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Roam Free

Elephants have been a thread throughout my life. Early on, it was the cutesy knick-knacks that lined the warehouse-style shelves at the local resale shop my family frequented. Their wood and jade bodies filled me with questions. Did elephants come in green? Do they often wear jewels and headgear? Do they know that humans have made miniature statues of them to keep in their homes?

Did elephants come in green?

When I was maybe seven years old, I saw my first real elephant at the circus. While some questions were answered, more grew. Were they supposed to walk on two legs? Was it instinct to carry sparkly dressed women around the sandy ground of the big top? Why does that made keep hitting the elephant with a stick?

For me, the answers became clear when I looked past the show and pageantry to the sad and distant elephant’s eyes. Most elephants I’ve admired have a nervous tick, either rocking back and forth or sway constantly.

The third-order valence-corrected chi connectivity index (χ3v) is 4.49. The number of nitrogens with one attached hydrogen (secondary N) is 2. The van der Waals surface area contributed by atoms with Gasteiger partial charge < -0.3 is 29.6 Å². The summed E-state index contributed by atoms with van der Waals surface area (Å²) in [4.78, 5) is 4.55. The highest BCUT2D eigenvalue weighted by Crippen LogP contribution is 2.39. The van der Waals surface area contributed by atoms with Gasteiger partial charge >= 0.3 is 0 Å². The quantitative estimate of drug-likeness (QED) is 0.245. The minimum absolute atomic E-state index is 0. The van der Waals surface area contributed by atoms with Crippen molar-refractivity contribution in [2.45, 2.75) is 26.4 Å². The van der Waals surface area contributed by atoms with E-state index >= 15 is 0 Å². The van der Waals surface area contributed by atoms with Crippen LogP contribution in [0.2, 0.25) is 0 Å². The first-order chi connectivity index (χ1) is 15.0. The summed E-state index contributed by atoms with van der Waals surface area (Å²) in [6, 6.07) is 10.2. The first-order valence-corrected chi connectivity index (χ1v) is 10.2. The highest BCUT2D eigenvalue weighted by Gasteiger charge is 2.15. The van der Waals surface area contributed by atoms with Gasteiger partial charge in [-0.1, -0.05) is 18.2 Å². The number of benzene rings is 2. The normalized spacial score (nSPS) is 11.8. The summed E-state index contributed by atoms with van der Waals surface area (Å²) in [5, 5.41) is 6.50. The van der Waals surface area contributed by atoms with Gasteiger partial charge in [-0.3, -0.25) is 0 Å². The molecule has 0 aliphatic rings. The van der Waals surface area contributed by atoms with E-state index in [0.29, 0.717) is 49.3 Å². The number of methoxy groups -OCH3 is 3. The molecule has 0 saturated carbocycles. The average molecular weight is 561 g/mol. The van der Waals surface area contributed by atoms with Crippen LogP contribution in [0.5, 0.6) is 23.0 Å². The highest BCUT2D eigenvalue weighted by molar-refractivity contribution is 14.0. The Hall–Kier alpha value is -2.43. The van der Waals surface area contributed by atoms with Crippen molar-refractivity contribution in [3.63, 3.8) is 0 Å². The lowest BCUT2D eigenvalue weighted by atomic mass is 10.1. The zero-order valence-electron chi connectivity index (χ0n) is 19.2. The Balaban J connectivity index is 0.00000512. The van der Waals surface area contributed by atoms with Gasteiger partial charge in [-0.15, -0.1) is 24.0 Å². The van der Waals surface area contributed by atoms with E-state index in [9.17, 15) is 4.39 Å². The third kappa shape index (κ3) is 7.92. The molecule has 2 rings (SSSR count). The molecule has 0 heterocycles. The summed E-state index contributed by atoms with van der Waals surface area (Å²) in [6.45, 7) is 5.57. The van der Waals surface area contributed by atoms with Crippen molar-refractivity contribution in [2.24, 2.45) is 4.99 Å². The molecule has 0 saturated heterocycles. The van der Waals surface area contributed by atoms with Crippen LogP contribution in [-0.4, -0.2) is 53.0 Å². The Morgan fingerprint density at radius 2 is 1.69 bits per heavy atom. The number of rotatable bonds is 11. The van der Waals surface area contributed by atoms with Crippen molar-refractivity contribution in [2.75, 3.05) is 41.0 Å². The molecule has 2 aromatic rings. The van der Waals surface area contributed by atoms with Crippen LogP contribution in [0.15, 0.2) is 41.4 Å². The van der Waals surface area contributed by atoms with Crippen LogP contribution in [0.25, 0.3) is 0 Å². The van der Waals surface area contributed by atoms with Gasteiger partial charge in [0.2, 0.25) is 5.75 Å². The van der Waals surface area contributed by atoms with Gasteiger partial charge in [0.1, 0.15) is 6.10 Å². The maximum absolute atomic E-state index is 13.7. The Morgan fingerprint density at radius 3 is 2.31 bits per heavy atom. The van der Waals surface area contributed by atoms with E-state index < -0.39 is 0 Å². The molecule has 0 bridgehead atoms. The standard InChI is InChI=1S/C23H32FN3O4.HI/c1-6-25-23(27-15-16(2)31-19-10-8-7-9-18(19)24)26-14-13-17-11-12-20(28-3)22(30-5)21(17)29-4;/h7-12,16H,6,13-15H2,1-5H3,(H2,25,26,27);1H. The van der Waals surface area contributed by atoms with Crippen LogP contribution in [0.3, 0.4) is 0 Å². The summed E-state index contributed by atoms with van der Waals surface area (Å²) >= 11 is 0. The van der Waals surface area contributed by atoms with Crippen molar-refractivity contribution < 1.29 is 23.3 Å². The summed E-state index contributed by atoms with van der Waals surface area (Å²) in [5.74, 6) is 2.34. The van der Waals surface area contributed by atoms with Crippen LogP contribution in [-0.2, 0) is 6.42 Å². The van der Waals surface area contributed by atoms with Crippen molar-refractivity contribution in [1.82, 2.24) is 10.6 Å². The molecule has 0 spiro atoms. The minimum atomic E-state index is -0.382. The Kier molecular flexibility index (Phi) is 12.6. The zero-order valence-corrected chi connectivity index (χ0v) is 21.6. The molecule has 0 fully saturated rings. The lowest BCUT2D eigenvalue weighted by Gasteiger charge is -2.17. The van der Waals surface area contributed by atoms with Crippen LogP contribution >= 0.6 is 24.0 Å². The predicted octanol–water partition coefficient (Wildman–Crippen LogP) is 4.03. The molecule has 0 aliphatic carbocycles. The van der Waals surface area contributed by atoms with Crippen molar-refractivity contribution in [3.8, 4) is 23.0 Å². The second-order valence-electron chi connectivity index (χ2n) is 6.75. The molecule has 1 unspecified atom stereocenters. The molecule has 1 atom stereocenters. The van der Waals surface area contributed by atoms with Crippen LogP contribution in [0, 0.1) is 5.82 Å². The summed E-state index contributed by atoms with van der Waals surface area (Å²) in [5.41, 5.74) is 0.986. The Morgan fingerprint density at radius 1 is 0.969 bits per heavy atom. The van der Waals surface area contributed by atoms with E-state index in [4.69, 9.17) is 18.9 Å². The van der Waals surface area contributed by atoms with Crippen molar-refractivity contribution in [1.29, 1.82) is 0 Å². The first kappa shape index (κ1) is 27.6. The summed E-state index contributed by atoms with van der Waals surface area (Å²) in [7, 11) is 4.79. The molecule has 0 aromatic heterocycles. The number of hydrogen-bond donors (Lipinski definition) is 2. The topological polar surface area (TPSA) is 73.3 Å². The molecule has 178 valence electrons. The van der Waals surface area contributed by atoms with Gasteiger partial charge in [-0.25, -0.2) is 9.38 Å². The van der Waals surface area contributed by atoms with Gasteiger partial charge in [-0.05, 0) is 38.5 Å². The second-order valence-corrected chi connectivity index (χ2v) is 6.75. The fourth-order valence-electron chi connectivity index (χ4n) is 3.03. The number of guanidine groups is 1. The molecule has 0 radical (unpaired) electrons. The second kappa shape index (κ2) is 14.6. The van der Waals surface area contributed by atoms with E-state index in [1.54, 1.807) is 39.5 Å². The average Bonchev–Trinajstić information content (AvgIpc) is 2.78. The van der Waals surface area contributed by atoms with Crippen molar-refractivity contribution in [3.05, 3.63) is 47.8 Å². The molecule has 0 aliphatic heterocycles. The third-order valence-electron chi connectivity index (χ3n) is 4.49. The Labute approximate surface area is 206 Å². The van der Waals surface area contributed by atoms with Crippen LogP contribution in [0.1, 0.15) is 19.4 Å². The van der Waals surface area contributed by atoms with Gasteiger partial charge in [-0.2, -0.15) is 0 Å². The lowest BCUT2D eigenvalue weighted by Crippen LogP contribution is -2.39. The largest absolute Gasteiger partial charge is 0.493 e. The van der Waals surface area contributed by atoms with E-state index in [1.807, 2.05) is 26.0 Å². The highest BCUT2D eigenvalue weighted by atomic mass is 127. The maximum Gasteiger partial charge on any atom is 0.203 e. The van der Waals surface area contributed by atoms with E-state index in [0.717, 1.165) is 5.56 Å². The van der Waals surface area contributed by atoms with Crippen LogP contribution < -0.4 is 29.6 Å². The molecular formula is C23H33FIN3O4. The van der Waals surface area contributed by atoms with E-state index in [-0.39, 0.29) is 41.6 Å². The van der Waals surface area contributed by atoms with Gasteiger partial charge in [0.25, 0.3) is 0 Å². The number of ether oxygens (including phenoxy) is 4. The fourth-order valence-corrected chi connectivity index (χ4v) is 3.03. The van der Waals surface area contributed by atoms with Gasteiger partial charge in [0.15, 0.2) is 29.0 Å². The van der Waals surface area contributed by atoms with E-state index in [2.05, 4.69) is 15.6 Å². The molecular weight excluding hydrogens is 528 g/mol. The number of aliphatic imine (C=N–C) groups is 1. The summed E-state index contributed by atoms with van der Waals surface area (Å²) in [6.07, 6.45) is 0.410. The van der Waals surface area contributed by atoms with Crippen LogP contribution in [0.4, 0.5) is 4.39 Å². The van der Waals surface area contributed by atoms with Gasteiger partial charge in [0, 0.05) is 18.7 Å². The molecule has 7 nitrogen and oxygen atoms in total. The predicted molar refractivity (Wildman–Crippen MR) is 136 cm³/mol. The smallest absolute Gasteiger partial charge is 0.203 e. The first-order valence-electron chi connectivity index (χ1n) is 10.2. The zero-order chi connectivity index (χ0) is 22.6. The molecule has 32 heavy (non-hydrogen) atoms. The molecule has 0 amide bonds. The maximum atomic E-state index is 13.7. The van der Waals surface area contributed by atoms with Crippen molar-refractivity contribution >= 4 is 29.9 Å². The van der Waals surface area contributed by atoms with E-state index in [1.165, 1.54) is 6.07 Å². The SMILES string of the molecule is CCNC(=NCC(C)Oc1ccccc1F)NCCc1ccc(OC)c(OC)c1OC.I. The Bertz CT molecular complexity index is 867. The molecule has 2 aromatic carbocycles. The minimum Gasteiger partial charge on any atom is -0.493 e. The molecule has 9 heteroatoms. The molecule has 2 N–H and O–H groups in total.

All this to say, a bit of good news crossed my computer screen this morning. Barnum and Bailey Circus retired several, and they cautiously joined the White Oak Conservation family. After so many years of forced showmanship, they’ll finally be free to roam, eat when they like, and just be wild animals.

I’m not an animal activist or a vegetarian, or a contributor to any rescue groups. Maybe I will be in the future. For now, I am simply a human that believes all living things deserve to live out their lives in a manner accustom to their instincts, within reason. Don’t cut down trees just because you can. Don’t store animals in tiny cages for entertainment. Keep wild spaces wild. Reduce the amounts of trash and noise pollution in the natural environment. Even a minor impact in these areas could help not only the elephants but also the humans live in peace.